27. O2 Absorption Cross Section * * Pl. Space Sci. 31, 597, 1983

  28. R. Conway and Brendan McLaughlin, personal communication

  29. SOLAR CYCLE CHANGES IN EUV RADIATION IMPACT UPPER ATMOSPHERE TEMPERATURE and DENSITY Solar Cycle Changes at 700 km: Neutral Temperature: 2 times Neutral Density: 50 times Electron Density: 10 times

  30. Atmospheric Processes Described by Thermospheric Global Circulation Models (GCMs)

  31. GCM Physics: Upper Atmosphere Geoff Crowley Atmospheric & Space Technology Research Associates (ASTRA) 11118 Quail Pass San Antonio, TX 78249 210-691-0432 Objective: What’s required to build a GCM? (Equations, numerical techniques, parameterizations, boundary conditions, input specifications, validation with data)

  32. Important Inputs to the Thermosphere – Ionosphere System Solar UV Input E-fields Particles? Neutral density temperature wind electron density Upper Atmosphere (Thermosphere – Ionosphere) Tides and Gravity Waves

  33. Tides Temperature Gravity Waves Winds E-fields Composition Electron Density Simplified Physics of Upper Atmosphere Joule Heating Particle Heating Solar EUV Chemical Heating Boundary Conds Diffusion Coeffs Chemistry Solar EUV

  34. Molecular conduction radiation advection adiab. heating Many terms Energy equation The leap-frog method is employed with vertical thermal conductivity treated implicitly to second order accuracy. This leads to a tridiagonal scheme requiring boundary conditions at the top and bottom of the domain as implied by the differential equation. Advection is treated implicitly to fourth order in the horizontal, second order in the vertical

  35. NEUTRAL GAS HEATING

  36. Vert. adv. Recombination Production molecular diffusion eddy diffusion Horiz. advection Continuity equation i is the mass mixing ratio for species i: i = I(z) /  I(z), where  is the mass density The leap-frog method is employed leading to a tridiagonal scheme requiring boundary conditions at the top and bottom of the domain.

  37. Example: Nitrogen Chemistry (Simplified) Each species equation includes horizontal and vertical advection, photo-chemical production and loss, and vertical molecular and eddy diffusion.

  38. Neutral Species The model includes 15 separate neutral species, not counting some excited states which are also tracked. CO2, O, N2, CO, O2, O3, H, H2, H2O, HO2, N, NO, NO2, Ar, and He. Ionized Species The model includes 7 ion species O+, N+, CO2+, O2+, N2+, NO+, and H+ with ionization primarily from solar EUV and x-ray. The ions are assumed to be in photochemical equilibrium with one another and the free electrons.

  39. Momentum equations Zonal velocity Rayleigh friction Pressure gradients Coriolis gravity wave drag ion drag momentum advection Viscosity (Molecular and Eddy) Meridional velocity The Leap frog method is employed with vertical molecular viscosity treated implicitly to second order accuracy. Since the zonal and meridional momentum equations are coupled through Coriolis and off-diagonal ion drag terms, the system reduces to a diagonal block matrix scheme, where (2 x 2) matrices and two component vectors are used at each level. Boundary conditions for the zonal (u) and meridional ( v) wind components are needed at the top and bottom of the model.

  40. Upper atmospheric temperature, density and composition Some simplified concepts

  41. 78% N2 21% O2 1% other

  42. Thermodynamics • Temperature equation very difficult to solve • Even under simplified 1-D geometry, the temperature equation is a 2nd order time-dependent PDE • See Equation 8.77 of Gombosi • Net heating rate (Production – Loss) is positive in the thermosphere (low cooling rate) • Leads to increase in temperature with altitude • Heat conducted downward and radiated to space in the lower thermosphere by CO2, NO, and small amount of O fine structure radiation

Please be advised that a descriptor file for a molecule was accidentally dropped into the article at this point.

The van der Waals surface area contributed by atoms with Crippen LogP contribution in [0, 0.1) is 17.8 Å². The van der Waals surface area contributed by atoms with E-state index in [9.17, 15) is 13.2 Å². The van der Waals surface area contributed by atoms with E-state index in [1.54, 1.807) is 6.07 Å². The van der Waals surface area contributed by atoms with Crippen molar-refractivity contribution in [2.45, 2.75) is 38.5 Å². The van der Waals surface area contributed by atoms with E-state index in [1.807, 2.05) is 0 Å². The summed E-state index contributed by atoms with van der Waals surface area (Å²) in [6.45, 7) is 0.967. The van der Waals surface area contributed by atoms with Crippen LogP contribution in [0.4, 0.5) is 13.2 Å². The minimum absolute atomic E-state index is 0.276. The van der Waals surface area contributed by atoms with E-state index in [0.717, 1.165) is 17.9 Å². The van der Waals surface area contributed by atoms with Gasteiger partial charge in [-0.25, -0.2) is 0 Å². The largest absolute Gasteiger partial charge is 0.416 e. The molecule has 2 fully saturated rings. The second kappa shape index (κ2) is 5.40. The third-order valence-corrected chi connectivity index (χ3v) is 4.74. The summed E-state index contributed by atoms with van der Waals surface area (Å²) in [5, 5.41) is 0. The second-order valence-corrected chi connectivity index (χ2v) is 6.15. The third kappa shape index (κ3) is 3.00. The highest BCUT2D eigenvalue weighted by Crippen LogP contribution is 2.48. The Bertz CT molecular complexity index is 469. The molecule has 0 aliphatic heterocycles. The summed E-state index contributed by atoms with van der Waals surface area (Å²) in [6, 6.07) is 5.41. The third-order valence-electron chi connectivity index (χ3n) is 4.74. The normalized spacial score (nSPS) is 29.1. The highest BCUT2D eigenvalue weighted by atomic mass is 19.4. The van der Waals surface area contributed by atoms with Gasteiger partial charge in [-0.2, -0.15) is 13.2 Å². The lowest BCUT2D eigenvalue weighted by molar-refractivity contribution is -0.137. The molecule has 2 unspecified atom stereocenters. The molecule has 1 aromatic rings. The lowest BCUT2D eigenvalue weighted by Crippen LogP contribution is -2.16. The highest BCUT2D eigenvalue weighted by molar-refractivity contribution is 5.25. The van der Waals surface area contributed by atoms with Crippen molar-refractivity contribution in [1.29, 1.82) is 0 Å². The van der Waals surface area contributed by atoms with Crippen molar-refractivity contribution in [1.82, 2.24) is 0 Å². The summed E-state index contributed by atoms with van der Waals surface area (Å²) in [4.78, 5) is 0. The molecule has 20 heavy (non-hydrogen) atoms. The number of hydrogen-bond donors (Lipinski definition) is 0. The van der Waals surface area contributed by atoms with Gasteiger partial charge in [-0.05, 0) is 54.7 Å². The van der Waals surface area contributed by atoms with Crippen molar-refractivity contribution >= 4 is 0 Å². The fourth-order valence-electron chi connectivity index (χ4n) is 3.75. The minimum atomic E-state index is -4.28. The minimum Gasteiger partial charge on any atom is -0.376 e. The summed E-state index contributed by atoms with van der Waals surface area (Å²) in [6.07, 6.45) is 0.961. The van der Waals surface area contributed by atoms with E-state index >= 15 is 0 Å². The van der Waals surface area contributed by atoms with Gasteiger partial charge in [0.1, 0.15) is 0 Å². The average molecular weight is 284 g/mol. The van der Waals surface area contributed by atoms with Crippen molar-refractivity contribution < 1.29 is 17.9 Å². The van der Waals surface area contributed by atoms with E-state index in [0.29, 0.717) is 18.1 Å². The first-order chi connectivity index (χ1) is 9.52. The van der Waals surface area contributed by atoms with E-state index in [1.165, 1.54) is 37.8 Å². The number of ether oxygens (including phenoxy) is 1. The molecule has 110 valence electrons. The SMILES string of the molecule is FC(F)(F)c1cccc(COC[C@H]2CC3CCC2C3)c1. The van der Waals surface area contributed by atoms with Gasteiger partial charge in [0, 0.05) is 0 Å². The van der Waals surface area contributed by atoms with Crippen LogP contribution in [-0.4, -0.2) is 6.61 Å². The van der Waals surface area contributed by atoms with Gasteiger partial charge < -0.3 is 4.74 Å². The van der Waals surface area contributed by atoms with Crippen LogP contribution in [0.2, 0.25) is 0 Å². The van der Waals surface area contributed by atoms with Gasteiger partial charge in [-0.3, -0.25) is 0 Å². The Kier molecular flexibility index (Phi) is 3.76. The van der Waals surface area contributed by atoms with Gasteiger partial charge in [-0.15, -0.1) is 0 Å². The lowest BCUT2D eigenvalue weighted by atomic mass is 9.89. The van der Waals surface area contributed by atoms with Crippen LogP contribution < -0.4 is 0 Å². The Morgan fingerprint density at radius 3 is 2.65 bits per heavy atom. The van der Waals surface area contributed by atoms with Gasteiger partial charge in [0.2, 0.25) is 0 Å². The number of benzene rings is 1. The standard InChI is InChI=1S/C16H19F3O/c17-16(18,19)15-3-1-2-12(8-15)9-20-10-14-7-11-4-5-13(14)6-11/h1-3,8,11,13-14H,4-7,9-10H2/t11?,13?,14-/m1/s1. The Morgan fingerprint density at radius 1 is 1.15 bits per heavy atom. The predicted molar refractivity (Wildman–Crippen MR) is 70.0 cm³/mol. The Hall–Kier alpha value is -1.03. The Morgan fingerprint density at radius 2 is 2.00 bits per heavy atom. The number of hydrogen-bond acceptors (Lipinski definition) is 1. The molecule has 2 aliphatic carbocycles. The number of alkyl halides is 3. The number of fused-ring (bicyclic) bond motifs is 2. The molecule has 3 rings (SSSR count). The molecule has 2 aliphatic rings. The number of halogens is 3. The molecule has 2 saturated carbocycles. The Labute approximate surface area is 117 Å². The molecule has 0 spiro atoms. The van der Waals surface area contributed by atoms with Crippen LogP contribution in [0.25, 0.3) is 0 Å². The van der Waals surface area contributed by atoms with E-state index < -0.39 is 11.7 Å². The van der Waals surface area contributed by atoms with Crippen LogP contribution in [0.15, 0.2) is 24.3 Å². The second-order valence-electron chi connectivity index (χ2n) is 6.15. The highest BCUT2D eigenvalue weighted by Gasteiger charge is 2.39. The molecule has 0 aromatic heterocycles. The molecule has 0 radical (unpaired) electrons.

43. Schematic of Energy Deposition in Thermosphere

  44. Bates [1959] Temperature Profile Analytic approximation for temperature profile: T(z) = T - (T - Tzo) e-s(z – zo) • s = shape function • Varies with conditions • typical ~ 0.02 km-1 • Matches observations • Functional form agrees with GCM models

  45. Fitting Bates Temperature Profile to GCM Model Low solar activity • Non-linear least squares fit • “+” are model • Lines are function • Worst error: few % • Therefore, can use Bates profile for simple models of the thermosphere • Note • Some places, T ~ const. • Some places, T ~ linear High solar activity

  46. Diffusion • Eddy diffusion • Turbulent mixing/wave breaking approximated by diffusion of small eddys • Molecular diffusion • Each species follows its own scale height • Turbopause • Where eddy and molecular diffusion rates are equal • Typically ~ 105 km • But transition is smooth over some altitude interval • Below is called the homosphere • Above is the heterosphere

  47. Turbopause Heterosphere Turbopause Homosphere Gombosi, Fig 8.3

  48. Diffusive Equilibrium • Maxwell-Boltzmann velocity distribution • No net vertical diffusion velocity • No chemistry • Steady-state, static equilibrium • Ignore velocities • Chapter 8 [Gombosi]

  49. (p+dp)A Diffusive Equilibrium Area A dz The Gibbs-Dalton Law of partial pressures applies. For any species, force balance yields: dw + (p+dp)A = pA but dw =  g A dz Then dp = -  g dz= - nm g dz where p = pressure  = mass density n = molecules cm-3 m = molecular mass g = grav. acceleration dw z pA zo Forces balance on slab of gas in equilibrium at altitude z

  50. Combine with Ideal Gas Law p = n k T dp = kT dn + nk dT = - nm g dz dividing by nkT dn/n + dT/T + dz/H = 0 where H = kT/(mg) If T and g constant, then n(z) = n(zo) e-(z-zo)/H Note-Earth is an oblate spheroid: • Equatorial Radius: 6378 km & g = 9.78 m/s2 • Polar Radius: 6357 km & g = 9.83 m/s2 • Mean Radius: 6371 km